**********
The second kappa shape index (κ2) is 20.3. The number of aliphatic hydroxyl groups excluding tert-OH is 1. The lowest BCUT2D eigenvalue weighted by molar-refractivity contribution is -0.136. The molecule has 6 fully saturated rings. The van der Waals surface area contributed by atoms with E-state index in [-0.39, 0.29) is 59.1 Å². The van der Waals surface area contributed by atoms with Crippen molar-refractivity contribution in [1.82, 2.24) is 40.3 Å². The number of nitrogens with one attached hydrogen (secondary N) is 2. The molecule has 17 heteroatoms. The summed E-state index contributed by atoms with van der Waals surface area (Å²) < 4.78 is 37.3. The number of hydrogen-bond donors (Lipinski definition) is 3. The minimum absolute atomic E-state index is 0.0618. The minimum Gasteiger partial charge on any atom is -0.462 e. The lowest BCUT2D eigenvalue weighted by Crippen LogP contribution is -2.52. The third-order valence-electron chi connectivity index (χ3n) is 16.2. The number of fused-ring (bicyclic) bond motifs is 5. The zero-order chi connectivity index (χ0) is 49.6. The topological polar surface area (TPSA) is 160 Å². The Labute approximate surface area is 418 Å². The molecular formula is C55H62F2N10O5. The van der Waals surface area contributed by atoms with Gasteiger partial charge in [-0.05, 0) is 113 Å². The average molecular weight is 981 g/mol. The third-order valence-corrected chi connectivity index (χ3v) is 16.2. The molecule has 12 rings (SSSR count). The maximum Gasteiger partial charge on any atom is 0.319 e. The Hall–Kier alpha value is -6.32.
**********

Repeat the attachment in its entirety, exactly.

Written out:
The second kappa shape index (κ2) is 20.3. The number of aliphatic hydroxyl groups excluding tert-OH is 1. The lowest BCUT2D eigenvalue weighted by molar-refractivity contribution is -0.136. The molecule has 6 fully saturated rings. The van der Waals surface area contributed by atoms with E-state index in [-0.39, 0.29) is 59.1 Å². The van der Waals surface area contributed by atoms with Crippen molar-refractivity contribution in [1.82, 2.24) is 40.3 Å². The number of nitrogens with one attached hydrogen (secondary N) is 2. The molecule has 17 heteroatoms. The summed E-state index contributed by atoms with van der Waals surface area (Å²) < 4.78 is 37.3. The number of hydrogen-bond donors (Lipinski definition) is 3. The minimum absolute atomic E-state index is 0.0618. The minimum Gasteiger partial charge on any atom is -0.462 e. The lowest BCUT2D eigenvalue weighted by Crippen LogP contribution is -2.52. The third-order valence-electron chi connectivity index (χ3n) is 16.2. The number of fused-ring (bicyclic) bond motifs is 5. The zero-order chi connectivity index (χ0) is 49.6. The topological polar surface area (TPSA) is 160 Å². The Labute approximate surface area is 418 Å². The molecular formula is C55H62F2N10O5. The van der Waals surface area contributed by atoms with Gasteiger partial charge in [-0.05, 0) is 113 Å². The average molecular weight is 981 g/mol. The third-order valence-corrected chi connectivity index (χ3v) is 16.2. The molecule has 12 rings (SSSR count). The maximum Gasteiger partial charge on any atom is 0.319 e. The Hall–Kier alpha value is -6.32.